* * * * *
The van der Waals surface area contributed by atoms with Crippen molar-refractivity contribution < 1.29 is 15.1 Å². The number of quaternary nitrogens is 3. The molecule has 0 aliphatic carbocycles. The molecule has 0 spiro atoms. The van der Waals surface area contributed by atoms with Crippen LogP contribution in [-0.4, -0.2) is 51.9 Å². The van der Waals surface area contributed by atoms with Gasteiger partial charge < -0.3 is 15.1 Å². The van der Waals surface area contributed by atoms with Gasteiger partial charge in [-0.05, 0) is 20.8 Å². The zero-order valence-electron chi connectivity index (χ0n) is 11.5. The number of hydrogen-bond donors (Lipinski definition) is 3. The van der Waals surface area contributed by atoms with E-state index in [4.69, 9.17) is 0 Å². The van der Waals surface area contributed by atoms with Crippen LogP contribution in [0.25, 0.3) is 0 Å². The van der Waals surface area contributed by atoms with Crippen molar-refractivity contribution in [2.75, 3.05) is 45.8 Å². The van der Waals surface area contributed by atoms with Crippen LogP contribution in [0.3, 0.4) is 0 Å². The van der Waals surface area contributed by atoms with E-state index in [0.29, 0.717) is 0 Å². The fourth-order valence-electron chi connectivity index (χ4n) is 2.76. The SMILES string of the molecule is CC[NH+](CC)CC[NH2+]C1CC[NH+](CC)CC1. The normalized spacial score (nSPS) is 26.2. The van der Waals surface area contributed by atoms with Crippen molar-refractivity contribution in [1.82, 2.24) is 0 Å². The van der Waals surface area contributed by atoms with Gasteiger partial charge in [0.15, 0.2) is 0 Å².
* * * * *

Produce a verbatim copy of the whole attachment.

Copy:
The van der Waals surface area contributed by atoms with Crippen molar-refractivity contribution < 1.29 is 15.1 Å². The number of quaternary nitrogens is 3. The molecule has 0 aliphatic carbocycles. The molecule has 0 spiro atoms. The van der Waals surface area contributed by atoms with Crippen LogP contribution in [-0.4, -0.2) is 51.9 Å². The van der Waals surface area contributed by atoms with Gasteiger partial charge < -0.3 is 15.1 Å². The van der Waals surface area contributed by atoms with Gasteiger partial charge in [-0.05, 0) is 20.8 Å². The zero-order valence-electron chi connectivity index (χ0n) is 11.5. The number of hydrogen-bond donors (Lipinski definition) is 3. The van der Waals surface area contributed by atoms with E-state index in [4.69, 9.17) is 0 Å². The van der Waals surface area contributed by atoms with Crippen LogP contribution in [0.25, 0.3) is 0 Å². The van der Waals surface area contributed by atoms with Crippen molar-refractivity contribution in [2.75, 3.05) is 45.8 Å². The van der Waals surface area contributed by atoms with Crippen LogP contribution in [0.3, 0.4) is 0 Å². The van der Waals surface area contributed by atoms with E-state index in [0.29, 0.717) is 0 Å². The fourth-order valence-electron chi connectivity index (χ4n) is 2.76. The SMILES string of the molecule is CC[NH+](CC)CC[NH2+]C1CC[NH+](CC)CC1. The normalized spacial score (nSPS) is 26.2. The van der Waals surface area contributed by atoms with Crippen molar-refractivity contribution in [1.82, 2.24) is 0 Å². The van der Waals surface area contributed by atoms with Gasteiger partial charge in [0.15, 0.2) is 0 Å².